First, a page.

Category Archives: Computers/Internet

GPS Navigation Options We Need

GPS navigation options we need:

  • I know how to get to the freeway from home.
  • I know how to get home from the freeway.
  • Don’t send me down someone else’s narrow residential streets just to save two minutes.

If I’m trying to get somewhere other than home after work, I’ll use GPS to get an idea of the time remaining and the fastest route. Since I’d rather avoid the freeway during rush hour, it keeps trying to send me on these zigzag paths through residential neighborhoods to avoid backed-up arteries or just avoid busy intersections. I used to follow those routes, but after a while I started noticing other cars ahead of me that were clearly doing the same thing. It’s not just one car being added to that lumpy narrow road with lots of driveways, stop signs, kids on bikes and people taking out the trash. It’s a lot of cars. And of course we’re following the same apps drawing from the same data, so we’re all taking the same side streets, not spread out among all of them.

If there’s a big difference, that’s one thing, but for two or three minutes? What’s the point?

Of course the avigation app seems so testy when I decline to be part of the problem, and it has to keep recalculating…

Alternate Sharing Buttons (Now with Less Tracking!)

I’ve been trying out some alternate sharing buttons that don’t talk to Facebook, Twitter, etc. — or to a third-party button provider like ShareThis — until you actually click on the button. Facebook can track you across the internet when sites include the standard “Like” button hosted on their services. Same with Google and the +1. Even WordPress’ Jetpack buttons will call out to Facebook and Pinterest to display the share count. I want to reduce my contribution to ubiquitous tracking.*

Sharingbuttons.io is totally self-contained and doesn’t even use any JavaScript. You use their site to generate a set of buttons for a particular page, then copy the HTML and CSS to your site. Downsides: The HTML includes embedded SVG that has to be repeated on every page, and your page title and URL are repeated in each button within the page. I used this set on the old Alternative Browser Alliance site, replacing ShareThis. It’s only around five pages, so it was faster to repeat the generator five times than write a tool to template it.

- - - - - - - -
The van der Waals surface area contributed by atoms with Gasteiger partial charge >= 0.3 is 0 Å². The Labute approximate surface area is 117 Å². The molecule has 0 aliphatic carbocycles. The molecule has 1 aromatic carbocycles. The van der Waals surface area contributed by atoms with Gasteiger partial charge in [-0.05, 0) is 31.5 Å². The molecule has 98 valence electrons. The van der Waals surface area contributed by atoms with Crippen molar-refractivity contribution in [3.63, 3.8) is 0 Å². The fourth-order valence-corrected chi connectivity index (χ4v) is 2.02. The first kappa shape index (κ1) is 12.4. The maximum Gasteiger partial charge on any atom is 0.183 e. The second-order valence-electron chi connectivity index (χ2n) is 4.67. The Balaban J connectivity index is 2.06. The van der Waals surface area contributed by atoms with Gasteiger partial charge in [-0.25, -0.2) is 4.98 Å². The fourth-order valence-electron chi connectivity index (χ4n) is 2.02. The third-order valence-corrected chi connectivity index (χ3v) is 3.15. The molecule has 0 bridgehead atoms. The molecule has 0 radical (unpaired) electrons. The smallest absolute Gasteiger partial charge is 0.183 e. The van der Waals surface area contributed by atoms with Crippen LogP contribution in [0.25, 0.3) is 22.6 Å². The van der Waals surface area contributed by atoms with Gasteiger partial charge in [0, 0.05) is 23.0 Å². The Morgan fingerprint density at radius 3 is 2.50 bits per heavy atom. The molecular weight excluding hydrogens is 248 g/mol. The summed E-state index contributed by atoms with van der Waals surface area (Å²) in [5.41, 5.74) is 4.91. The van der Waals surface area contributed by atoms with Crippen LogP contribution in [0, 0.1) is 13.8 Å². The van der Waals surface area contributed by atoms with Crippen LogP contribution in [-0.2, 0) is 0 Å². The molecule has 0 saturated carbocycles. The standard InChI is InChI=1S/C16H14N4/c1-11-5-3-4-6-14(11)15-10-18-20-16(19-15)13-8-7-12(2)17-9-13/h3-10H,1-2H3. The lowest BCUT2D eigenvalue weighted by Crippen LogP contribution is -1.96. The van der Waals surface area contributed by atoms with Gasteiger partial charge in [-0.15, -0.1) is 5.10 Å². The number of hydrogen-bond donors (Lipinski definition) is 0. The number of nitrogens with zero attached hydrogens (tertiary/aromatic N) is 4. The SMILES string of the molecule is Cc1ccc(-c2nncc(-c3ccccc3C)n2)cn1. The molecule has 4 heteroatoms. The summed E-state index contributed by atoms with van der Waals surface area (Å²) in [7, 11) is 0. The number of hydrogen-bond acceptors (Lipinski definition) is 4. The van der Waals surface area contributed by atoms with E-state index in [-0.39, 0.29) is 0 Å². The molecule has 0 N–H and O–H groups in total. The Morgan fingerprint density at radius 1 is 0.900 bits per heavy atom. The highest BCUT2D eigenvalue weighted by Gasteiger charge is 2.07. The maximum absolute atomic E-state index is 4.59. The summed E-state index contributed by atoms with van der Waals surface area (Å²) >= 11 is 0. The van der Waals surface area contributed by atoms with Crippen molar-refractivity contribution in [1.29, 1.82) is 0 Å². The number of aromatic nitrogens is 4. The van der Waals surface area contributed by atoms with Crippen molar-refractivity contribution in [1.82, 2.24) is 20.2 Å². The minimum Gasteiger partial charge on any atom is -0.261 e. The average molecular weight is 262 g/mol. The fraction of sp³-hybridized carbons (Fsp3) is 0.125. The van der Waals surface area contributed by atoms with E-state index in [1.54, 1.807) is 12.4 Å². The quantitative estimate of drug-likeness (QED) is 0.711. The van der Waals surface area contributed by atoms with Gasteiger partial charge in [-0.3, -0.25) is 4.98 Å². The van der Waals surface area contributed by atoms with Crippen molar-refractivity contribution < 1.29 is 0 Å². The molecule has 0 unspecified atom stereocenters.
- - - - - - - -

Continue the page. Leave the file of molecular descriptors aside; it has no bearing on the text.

Share42 uses locally-hosted JavaScript to avoid repeating the title and URL on every button, and a single image sprite generated from the set of buttons that you choose. You copy both files to your own site, so that it doesn’t contact a third-party server just by appearing. This also made it simpler to add to WordPress, because I only need to add an easily-templateable stub and enqueue a local script. So I put it on Speed Force, replacing Jetpack’s sharing module. I may put it on the old Flash reference site (which used to have ShareThis on it) if it seems like it’s worth it.

These are both topic-based projects. For my personal blog here, I’ve decided to just drop the share buttons entirely. I’m not sure how useful they are these days, anyway, especially on mobile, where sharing to an app is built into the system.

*Yes, I said reduce, not eliminate. I’m still using WordPress stats, for instance, though I’m phasing out Google Analytics on my personal sites, and of course anywhere you actually embed content from another site, the remote site can potentially track your visitors.

Mastodon: Welcome to the Federation

Mastodon is one of a newer crop of decentralized social networks that are trying to put the users first instead of building everything around ads, tracking, and attention-grabbing feedback loops.